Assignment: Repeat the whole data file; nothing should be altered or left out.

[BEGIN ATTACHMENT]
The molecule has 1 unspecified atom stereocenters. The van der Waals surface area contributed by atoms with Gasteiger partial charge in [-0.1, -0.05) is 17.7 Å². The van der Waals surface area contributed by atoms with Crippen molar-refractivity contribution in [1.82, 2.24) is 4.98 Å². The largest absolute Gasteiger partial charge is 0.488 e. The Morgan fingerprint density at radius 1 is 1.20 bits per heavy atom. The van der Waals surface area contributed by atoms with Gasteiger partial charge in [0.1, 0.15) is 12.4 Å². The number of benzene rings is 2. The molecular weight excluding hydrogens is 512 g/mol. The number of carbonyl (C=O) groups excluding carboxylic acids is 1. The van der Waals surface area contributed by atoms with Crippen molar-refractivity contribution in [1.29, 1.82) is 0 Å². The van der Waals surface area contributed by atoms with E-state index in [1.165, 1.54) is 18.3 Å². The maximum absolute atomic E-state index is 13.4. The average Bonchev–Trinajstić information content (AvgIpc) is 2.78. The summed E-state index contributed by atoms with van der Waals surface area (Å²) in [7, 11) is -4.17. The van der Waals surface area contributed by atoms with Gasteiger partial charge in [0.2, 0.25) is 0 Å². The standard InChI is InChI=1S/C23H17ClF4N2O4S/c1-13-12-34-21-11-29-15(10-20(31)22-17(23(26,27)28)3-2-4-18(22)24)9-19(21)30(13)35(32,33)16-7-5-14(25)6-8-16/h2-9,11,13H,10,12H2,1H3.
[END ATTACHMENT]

The molecule has 1 unspecified atom stereocenters. The van der Waals surface area contributed by atoms with Gasteiger partial charge in [-0.1, -0.05) is 17.7 Å². The van der Waals surface area contributed by atoms with Crippen molar-refractivity contribution in [1.82, 2.24) is 4.98 Å². The largest absolute Gasteiger partial charge is 0.488 e. The Morgan fingerprint density at radius 1 is 1.20 bits per heavy atom. The van der Waals surface area contributed by atoms with Gasteiger partial charge in [0.1, 0.15) is 12.4 Å². The number of benzene rings is 2. The molecular weight excluding hydrogens is 512 g/mol. The number of carbonyl (C=O) groups excluding carboxylic acids is 1. The van der Waals surface area contributed by atoms with Crippen molar-refractivity contribution in [1.29, 1.82) is 0 Å². The van der Waals surface area contributed by atoms with E-state index in [1.165, 1.54) is 18.3 Å². The maximum absolute atomic E-state index is 13.4. The average Bonchev–Trinajstić information content (AvgIpc) is 2.78. The summed E-state index contributed by atoms with van der Waals surface area (Å²) in [7, 11) is -4.17. The van der Waals surface area contributed by atoms with Gasteiger partial charge in [0.2, 0.25) is 0 Å². The standard InChI is InChI=1S/C23H17ClF4N2O4S/c1-13-12-34-21-11-29-15(10-20(31)22-17(23(26,27)28)3-2-4-18(22)24)9-19(21)30(13)35(32,33)16-7-5-14(25)6-8-16/h2-9,11,13H,10,12H2,1H3.